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Removing the flow hive super for cool climate winter - Melbourne, Victoria, Australia


#1

Hi.
I learn so much from this forum. Thanks and I’d love to here the forum’s comments on my set up.

Its Feb here in Melbourne Australia and the last part of a long warm summer. I have 2 brood boxes, a QX and then the flow hive super. I harvested late December and emptied 4 frames of honey (there were 6 fully capped frames). The hive’s been busy and the flow hive super frames are now refilled. I expect there’s still a little pollen and nectar to come (flowering gums etc) and so am thinking of harvesting the flow hive super again. But I am also thinking in advance about hive stores and the process of reducing the hive for the colder months from late march ( we also get light frosts over winter).
Questions

  • Should I have simply harvested all 6 frames in late December so all could be refilled
  • If I remove the flow hive super for the colder months, should I harvest it at the same time (either fully or partially). Should I do that now rather than letting the super partially fill up again.
    *Should I put on an ideal now so alternative honey stores can be developed… and …If I add an ideal, should that be under the QX … and should I remove the flow hive super at the same time or leave them both on for a bit. I could harvest/remove the flow hive super (once its cleaned up), put on the ideal and let the hive consolidate stores over the next 2 months.
  • Reading some of the posts, it seems that 2 brood boxes over winter might be ok here in melbourne (maybe with insulation). Is cold the main concern or are there other reasons for reducing the hive down.

#2

If I were you, I would drain all of the honey from the Flow super now. That will be a lot of honey. After that, I would leave the Flow super on for a couple of days at least to let the bees clean up what honey they can and fix up the broken capping etc. I would then remove it and do the usual winter preparation things with it.

I would estimate that the bees will store honey in the top brood box particularly with what is still flowering near you. I would have a good look through all the brood for queen cells and disease after you remove the Flow super.

I find one deep brood box (or two ideal supers for brood) and one full ideal super filled with honey is ok for Tasmania over winter. I can get up to about 50 frosts a year.

As to the two brood boxes, from what I understand, that is a biggish hive you have there with a lot of bees (which is probably one reason why they collected so much food). That could be a lot to manage in spring, size wise…


#3

Thanks Dan. Sounds good. I appreciate the advice
I don’t have a chest freezer to treat/keep the flow super frames, which is tricky if they have residual wax etc… on them. Do you have any suggestions for ways of storing the super /frames over winter?


#4

I think it can be tricky. All I have done is to make sure the Flow frames are really dry and as emptied as possible by the bees (drained fully etc.) and then covered it with what is essentially a breathable cloth. I leave the entire thing complete - Flow frames in the super etc. Other people have done different things with success.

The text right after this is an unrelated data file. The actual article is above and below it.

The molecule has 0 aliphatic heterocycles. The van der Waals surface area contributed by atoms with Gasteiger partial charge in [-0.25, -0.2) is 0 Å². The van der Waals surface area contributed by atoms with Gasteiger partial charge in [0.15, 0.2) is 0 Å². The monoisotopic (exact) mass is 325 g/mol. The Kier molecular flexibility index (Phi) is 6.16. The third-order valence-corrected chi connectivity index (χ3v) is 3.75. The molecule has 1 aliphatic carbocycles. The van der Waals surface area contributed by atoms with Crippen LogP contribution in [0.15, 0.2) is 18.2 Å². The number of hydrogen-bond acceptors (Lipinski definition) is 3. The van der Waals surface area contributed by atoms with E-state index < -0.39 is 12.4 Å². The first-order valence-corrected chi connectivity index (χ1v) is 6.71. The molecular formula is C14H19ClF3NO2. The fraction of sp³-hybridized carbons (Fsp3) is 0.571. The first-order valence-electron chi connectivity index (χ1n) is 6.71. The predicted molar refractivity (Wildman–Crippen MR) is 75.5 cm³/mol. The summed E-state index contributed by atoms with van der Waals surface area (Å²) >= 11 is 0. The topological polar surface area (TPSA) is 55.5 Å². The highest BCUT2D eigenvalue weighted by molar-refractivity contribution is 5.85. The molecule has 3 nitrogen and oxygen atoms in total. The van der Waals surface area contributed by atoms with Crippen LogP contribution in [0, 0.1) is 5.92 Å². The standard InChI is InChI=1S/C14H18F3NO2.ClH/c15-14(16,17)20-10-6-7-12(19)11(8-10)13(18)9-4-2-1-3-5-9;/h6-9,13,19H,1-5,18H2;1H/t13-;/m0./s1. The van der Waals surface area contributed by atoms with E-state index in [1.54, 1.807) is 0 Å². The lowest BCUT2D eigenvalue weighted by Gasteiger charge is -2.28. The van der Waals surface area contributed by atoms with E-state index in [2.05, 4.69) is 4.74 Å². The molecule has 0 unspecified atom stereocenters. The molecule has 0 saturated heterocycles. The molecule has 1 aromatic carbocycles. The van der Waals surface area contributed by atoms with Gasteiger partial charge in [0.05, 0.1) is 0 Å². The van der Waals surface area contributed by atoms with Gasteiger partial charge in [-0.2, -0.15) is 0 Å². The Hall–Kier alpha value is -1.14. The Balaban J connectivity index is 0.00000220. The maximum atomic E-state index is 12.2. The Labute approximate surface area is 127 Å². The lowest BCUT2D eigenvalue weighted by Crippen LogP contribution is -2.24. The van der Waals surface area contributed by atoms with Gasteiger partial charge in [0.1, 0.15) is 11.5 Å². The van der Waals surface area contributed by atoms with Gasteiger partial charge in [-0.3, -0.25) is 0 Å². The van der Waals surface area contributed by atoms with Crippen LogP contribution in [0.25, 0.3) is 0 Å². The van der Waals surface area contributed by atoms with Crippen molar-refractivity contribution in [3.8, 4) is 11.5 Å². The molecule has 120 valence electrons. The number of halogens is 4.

A few things may go wrong. Rodents will try to eat it, particularly if it is in a shed, but anywhere they will have a go. You need to arrange things so they can’t get at it, whilst still allowing ventilation. Something like a metal queen excluder over the breathable cloth worked for me, with the super on a wooden table. Wax moth may also have a go, but if it is closely covered with the cloth it should be ok. You may still have trouble with mold, but you will need to monitor I guess.

Amazing here with the ficifolia flowering now, beautiful red and orange flowers. I guess they are the ones you are noticing too.


#5

Yes, they are putting on quite a show.


Wintering your Flow Hive / Flow Frames
#6

I am based in Adelaide and have tried both methods- removing the super for winter- and leaving it on over winter. Last season i tried the leaving it on method- and it worked. However in the first 3 months of winter there was very little activity and no honey going in. In the middle of winter not many bees were seen in the super. Around that time there were some issues with excess moisture in the super and this caused a little bit of mold to form here and there. The good part of leaving it on was that ‘spring’ started earlier than I thought-in that the bees started laying in quite a bit of honey in the last month of winter. This meant I was able to harvest a full super very early in spring. Not long after that that hive swarmed on me (my fault I was too slow to do preventative swarm measures).

So I would consider leaving the flow super on over winter again- but i think before I did that I would make some modification to my hives to reduce the moisture issue. I would probably add a ‘moisture quilt’ box and add some vent holes to the flow roof.

There are a few issues with removing the flow super also at the end of autumn: when we did that on one hive the honey was not 100% capped and when we harvested it it was a not ripe. So we froze that honey and fed it back to the bees- and made mead out of some of it. The second issue was that when we removed the flow super and dumped all the bees that were in it back into our single brood box- the box became over-crowded and a few weeks later we found a lot of dead bees in the roof. Lastly- I think we missed out on some of that very early late winter nectar flow when we didn’t have the super back on yet.

So I still havn’t decided exactly what method I prefer and will continue to experiment with different hives before I decide.

I think maybe winters in Melbourne are wetter than here- and perhaps the moisture issue could be worse for you there? So if you did decide to leave the super on you’d want to look into options for improving ventilation without letting too much heat escape…


#7

Dan ( or others), it is still quite warm here and there’s flowers about. Do you think it’s okay to harvest the super today for instance and then assume the continuing nectar will be stored in the brood boxes over the next 2 months in prep for winter


#8

Thanks for the super advice semaphore. I’ll think about the moisture issues and whether to leave it on.


#9

You have to be very careful. From painful experience.
Do as Dan suggested ;If your honey is capped take it off (harvest). Leave any frame not capped. Leave for the bees.If later it gets capped take it off(harvest). Leave until the cold weather sets in and the bees have cleaned the frames and taken the honey.